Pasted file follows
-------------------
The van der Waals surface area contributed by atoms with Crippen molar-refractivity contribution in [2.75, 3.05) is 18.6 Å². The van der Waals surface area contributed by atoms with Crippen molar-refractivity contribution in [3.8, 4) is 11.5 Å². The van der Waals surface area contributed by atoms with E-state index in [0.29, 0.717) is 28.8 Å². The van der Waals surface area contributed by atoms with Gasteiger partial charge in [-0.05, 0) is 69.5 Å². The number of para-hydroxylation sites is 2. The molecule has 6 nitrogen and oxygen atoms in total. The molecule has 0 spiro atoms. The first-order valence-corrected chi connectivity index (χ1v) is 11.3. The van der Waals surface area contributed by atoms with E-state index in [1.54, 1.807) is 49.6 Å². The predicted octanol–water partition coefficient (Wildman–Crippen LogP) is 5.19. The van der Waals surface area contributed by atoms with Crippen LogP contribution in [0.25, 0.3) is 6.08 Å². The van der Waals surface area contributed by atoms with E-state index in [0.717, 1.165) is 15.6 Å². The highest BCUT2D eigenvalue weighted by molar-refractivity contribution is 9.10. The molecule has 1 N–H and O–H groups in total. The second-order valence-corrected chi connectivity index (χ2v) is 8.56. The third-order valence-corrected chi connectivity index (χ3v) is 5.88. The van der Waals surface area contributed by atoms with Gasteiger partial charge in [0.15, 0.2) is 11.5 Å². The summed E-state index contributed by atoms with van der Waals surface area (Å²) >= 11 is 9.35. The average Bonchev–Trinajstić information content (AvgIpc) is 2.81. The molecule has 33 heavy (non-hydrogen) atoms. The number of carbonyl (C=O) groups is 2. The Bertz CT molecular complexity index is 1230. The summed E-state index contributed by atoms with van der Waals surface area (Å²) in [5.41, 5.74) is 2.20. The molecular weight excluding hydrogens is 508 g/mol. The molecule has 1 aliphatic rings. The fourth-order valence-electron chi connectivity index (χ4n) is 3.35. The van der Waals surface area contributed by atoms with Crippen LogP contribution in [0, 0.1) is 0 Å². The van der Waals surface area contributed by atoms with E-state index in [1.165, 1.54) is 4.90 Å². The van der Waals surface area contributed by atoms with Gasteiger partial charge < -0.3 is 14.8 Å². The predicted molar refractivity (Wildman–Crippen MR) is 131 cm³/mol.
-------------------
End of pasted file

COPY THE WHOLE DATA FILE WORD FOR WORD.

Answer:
The van der Waals surface area contributed by atoms with Crippen molar-refractivity contribution in [2.75, 3.05) is 18.6 Å². The van der Waals surface area contributed by atoms with Crippen molar-refractivity contribution in [3.8, 4) is 11.5 Å². The van der Waals surface area contributed by atoms with E-state index in [0.29, 0.717) is 28.8 Å². The van der Waals surface area contributed by atoms with Gasteiger partial charge in [-0.05, 0) is 69.5 Å². The number of para-hydroxylation sites is 2. The molecule has 6 nitrogen and oxygen atoms in total. The molecule has 0 spiro atoms. The first-order valence-corrected chi connectivity index (χ1v) is 11.3. The van der Waals surface area contributed by atoms with E-state index in [1.54, 1.807) is 49.6 Å². The predicted octanol–water partition coefficient (Wildman–Crippen LogP) is 5.19. The van der Waals surface area contributed by atoms with Crippen LogP contribution in [0.25, 0.3) is 6.08 Å². The van der Waals surface area contributed by atoms with E-state index in [0.717, 1.165) is 15.6 Å². The highest BCUT2D eigenvalue weighted by molar-refractivity contribution is 9.10. The molecule has 1 N–H and O–H groups in total. The second-order valence-corrected chi connectivity index (χ2v) is 8.56. The third-order valence-corrected chi connectivity index (χ3v) is 5.88. The van der Waals surface area contributed by atoms with Gasteiger partial charge in [0.15, 0.2) is 11.5 Å². The summed E-state index contributed by atoms with van der Waals surface area (Å²) >= 11 is 9.35. The average Bonchev–Trinajstić information content (AvgIpc) is 2.81. The molecule has 33 heavy (non-hydrogen) atoms. The number of carbonyl (C=O) groups is 2. The Bertz CT molecular complexity index is 1230. The summed E-state index contributed by atoms with van der Waals surface area (Å²) in [5.41, 5.74) is 2.20. The molecular weight excluding hydrogens is 508 g/mol. The molecule has 1 aliphatic rings. The fourth-order valence-electron chi connectivity index (χ4n) is 3.35. The van der Waals surface area contributed by atoms with Crippen LogP contribution in [0, 0.1) is 0 Å². The van der Waals surface area contributed by atoms with E-state index in [1.165, 1.54) is 4.90 Å². The van der Waals surface area contributed by atoms with Gasteiger partial charge < -0.3 is 14.8 Å². The predicted molar refractivity (Wildman–Crippen MR) is 131 cm³/mol.